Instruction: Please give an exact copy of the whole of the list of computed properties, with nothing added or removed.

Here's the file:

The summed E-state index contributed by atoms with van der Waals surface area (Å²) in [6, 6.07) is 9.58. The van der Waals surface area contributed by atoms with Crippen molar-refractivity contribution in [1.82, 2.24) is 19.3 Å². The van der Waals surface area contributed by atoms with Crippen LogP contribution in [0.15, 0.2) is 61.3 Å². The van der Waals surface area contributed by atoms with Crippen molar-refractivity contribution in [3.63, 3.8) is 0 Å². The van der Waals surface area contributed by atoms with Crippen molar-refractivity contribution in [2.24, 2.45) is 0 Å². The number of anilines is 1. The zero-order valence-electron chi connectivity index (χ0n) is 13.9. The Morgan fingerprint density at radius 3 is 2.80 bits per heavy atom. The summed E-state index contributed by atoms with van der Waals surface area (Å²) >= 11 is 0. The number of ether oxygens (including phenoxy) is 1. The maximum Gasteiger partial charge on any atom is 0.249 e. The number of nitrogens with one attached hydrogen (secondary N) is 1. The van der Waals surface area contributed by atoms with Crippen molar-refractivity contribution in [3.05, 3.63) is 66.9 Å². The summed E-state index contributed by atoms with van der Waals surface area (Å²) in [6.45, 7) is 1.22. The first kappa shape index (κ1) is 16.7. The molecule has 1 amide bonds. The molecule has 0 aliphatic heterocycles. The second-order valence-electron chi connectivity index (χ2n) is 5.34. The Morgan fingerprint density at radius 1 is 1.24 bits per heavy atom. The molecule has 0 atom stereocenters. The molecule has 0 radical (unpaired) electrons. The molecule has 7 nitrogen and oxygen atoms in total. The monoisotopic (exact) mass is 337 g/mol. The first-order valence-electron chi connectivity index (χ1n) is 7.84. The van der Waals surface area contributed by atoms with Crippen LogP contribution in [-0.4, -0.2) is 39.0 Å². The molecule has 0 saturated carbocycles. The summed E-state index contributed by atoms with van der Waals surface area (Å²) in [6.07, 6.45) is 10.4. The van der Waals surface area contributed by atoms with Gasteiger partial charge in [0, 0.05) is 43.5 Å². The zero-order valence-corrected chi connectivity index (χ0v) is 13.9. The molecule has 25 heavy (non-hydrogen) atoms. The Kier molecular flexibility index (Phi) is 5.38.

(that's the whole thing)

The summed E-state index contributed by atoms with van der Waals surface area (Å²) in [6, 6.07) is 9.58. The van der Waals surface area contributed by atoms with Crippen molar-refractivity contribution in [1.82, 2.24) is 19.3 Å². The van der Waals surface area contributed by atoms with Crippen LogP contribution in [0.15, 0.2) is 61.3 Å². The van der Waals surface area contributed by atoms with Crippen molar-refractivity contribution in [3.63, 3.8) is 0 Å². The van der Waals surface area contributed by atoms with Crippen molar-refractivity contribution in [2.24, 2.45) is 0 Å². The number of anilines is 1. The zero-order valence-electron chi connectivity index (χ0n) is 13.9. The Morgan fingerprint density at radius 3 is 2.80 bits per heavy atom. The summed E-state index contributed by atoms with van der Waals surface area (Å²) >= 11 is 0. The number of ether oxygens (including phenoxy) is 1. The maximum Gasteiger partial charge on any atom is 0.249 e. The number of nitrogens with one attached hydrogen (secondary N) is 1. The van der Waals surface area contributed by atoms with Crippen molar-refractivity contribution in [3.05, 3.63) is 66.9 Å². The summed E-state index contributed by atoms with van der Waals surface area (Å²) in [6.45, 7) is 1.22. The first kappa shape index (κ1) is 16.7. The molecule has 1 amide bonds. The molecule has 0 aliphatic heterocycles. The second-order valence-electron chi connectivity index (χ2n) is 5.34. The Morgan fingerprint density at radius 1 is 1.24 bits per heavy atom. The molecule has 0 atom stereocenters. The molecule has 0 radical (unpaired) electrons. The molecule has 7 nitrogen and oxygen atoms in total. The monoisotopic (exact) mass is 337 g/mol. The first-order valence-electron chi connectivity index (χ1n) is 7.84. The van der Waals surface area contributed by atoms with Crippen LogP contribution in [-0.4, -0.2) is 39.0 Å². The molecule has 0 saturated carbocycles. The summed E-state index contributed by atoms with van der Waals surface area (Å²) in [6.07, 6.45) is 10.4. The van der Waals surface area contributed by atoms with Gasteiger partial charge in [0, 0.05) is 43.5 Å². The zero-order valence-corrected chi connectivity index (χ0v) is 13.9. The molecule has 25 heavy (non-hydrogen) atoms. The Kier molecular flexibility index (Phi) is 5.38.